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How Long Should You Wait to Buy Something You Really Want?

Finding spontaneous joy on a carefully planned budget

Most all financial advice in the known universe centers around two common pitfalls: You don’t budget your money well, and you buy too much shit you don’t need. We’re all familiar with impulse buying — thoughtless, unconsidered spending on stuff you could just as easily go without that adds up over time and derails the best-laid plans for saving money. A recent essay on Thought Catalog offers one way to curb impulse buying: Wait three days before buying any non-necessity, and then, and only then, allow yourself to buy if you really want it.

In the essay, “I Was Broke All The Time And Deep In Debt Until I Started Following The ‘Three Day’ Rule,” Jamie Rappaport writes that after staring down a maxed out delinquent credit card and asking her mom for money to fix her car (again), that she realized she had to stop buying so many $5 coffees and $8 sandwiches.

Her mom told her that to stop spending so much, she should always wait a day before buying anything. If she still wanted something a day later, she could go back and buy it then. So after her next paycheck, Rappaport gave herself a mere $20 for impulse purchases to last the entire pay period. She drove right past McDonald’s and fought the temptation to pull in. Rappaport writes:

Two Fridays later, I got paid. I didn’t even know my direct deposit hit because I still had some cash left over. I checked my bank account and I still had $200 in my checking account. $200! That’s when I knew I could do it….and that’s when it became a game seeing how fast I could save my money.

I gave myself a couple of rules to follow. I told myself I wouldn’t buy it if I could only use it one time (coffee, fast food, shots at the bar) but if I really wanted it three days later, then I could go back and buy it.

Adding two days to her mother’s initial advice, Rappaport devised the “Three Day Rule” for dodging her usual purchases. She bought groceries rather than fast food, since she could make multiple meals out of them. She bought toilet paper in bulk; she bought coffee to make at home. She found that she saved both money and time — and she even lost weight in the process.

“I am not a good enough writer to explain how good it feels to not be harassed by debt collectors at all hours of the waking day or how relieving it is to actually have money in case of emergency,” Rappaport writes. “A lot of my stress for the past few years could have been prevented if I started saving my money sooner.”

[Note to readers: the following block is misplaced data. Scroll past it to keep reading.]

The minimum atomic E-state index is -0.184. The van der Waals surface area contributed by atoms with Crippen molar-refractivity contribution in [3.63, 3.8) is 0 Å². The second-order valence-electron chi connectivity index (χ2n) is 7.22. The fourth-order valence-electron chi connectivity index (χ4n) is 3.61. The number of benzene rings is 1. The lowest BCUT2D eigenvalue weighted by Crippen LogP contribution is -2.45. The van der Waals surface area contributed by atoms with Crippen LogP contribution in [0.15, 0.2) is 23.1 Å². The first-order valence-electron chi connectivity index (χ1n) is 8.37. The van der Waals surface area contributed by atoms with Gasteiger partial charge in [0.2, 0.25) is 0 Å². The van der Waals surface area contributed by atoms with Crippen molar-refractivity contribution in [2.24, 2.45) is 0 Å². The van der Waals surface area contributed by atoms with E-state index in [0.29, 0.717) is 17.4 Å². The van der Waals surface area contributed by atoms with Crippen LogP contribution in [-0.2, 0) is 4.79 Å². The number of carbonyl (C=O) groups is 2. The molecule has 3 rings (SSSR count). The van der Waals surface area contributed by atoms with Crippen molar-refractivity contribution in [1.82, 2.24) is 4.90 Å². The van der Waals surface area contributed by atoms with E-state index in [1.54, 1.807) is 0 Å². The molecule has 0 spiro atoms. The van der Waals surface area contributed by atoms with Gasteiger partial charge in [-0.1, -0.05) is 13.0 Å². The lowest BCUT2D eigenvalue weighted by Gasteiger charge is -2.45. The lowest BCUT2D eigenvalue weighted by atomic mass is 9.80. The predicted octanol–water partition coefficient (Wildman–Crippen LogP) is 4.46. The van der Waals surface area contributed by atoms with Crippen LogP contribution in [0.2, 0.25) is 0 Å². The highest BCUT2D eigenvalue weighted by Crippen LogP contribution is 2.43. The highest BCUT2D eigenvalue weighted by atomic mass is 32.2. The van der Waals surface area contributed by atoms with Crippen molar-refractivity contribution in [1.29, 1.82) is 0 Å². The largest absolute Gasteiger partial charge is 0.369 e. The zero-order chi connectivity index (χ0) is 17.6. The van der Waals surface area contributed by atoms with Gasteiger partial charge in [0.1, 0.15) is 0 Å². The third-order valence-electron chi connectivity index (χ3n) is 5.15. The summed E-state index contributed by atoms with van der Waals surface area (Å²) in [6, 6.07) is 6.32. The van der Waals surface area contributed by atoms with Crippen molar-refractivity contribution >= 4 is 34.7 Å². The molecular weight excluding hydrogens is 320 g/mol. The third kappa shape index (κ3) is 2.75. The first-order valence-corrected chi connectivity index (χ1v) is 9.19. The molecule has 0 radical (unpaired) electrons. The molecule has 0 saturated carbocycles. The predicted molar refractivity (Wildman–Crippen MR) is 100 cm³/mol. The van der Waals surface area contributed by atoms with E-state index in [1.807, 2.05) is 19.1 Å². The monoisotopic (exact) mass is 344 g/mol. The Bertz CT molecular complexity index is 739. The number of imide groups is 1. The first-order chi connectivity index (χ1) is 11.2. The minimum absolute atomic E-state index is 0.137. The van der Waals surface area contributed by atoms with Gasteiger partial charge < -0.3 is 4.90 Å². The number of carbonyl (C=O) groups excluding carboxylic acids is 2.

The art of dodging the impulse buy is never as easy as it sounds. Most of the existing advice out there argues for few common approaches that vary only by degree. First, you have to differentiate between a want and a need, which is easy enough to do — intellectually, at least. Second, you have to avoid going to the sorts of places you’re most likely to spend recklessly — the mall, the bar, the grocery store when you’re hungry — which are usually designed precisely with impulse buying in mind. Third, you have to put some kind of stopgap in place to make yourself think the choice over — a self-imposed time restraint that prevents you from leaping before you’ve even looked.

Some experts say to wait a week before you swipe your card for that new stainless steel refrigerator. Others suggest a 30-day wait for everything you feel compelled to get your grubby little hands on. If, after 30 days, the urge to own, say, a virtual reality headset passes, you just cross it off the list. If it’s still calling your name, consider your budget and whether you can actually afford it. Others suggest a $100-a-day rule, which dictates that you wait one day for every $100 you want to spend on something — a $400 gadget means a four-day waiting period, for instance. Others offer a more low-key take: Just sleep on it. And people argue all this delayed gratification works.

While it’s hard to argue against such reasonable advice — you don’t need easily 80 percent of what you buy, I bet — it’s important to note the fatal flaw of these waiting systems for purchases. Even the most stringent financial planning has to account for the realities of navigating life on earth: If you take away every good, frivolous and fun thing you’ve got while trying to pay off debt or get your financial life in order, it will be near impossible to remain sane or succeed. Even financial guru Dave Ramsey advocates for “fun money” — budgeted pocket money you can spend entirely on gummy bears if the urge strikes.

One fundamental truth in life is that humans need a little walking-around money and the occasional $16 burger to feel like life is worth living. Are those impulse buys, or are they simply a demonstration of your ability to live in the moment, within reason? I guess that depends how much you make — and how often you crave a $16 burger.

Regardless, part of the art of balancing the now with the later involves regulating spontaneity: No, you don’t “need” a $13 shot of fancy bourbon tonight while celebrating your friend’s job promotion, but three days, a week, or one month from now, none of your friends will be at that bar celebrating this job promotion. You gotta know when to hold ’em, but also when to spend ’em. In other words, be impulsive, sometimes. Treat yourself enough to feel good, but not so good you’ll feel horrible — and broke — later.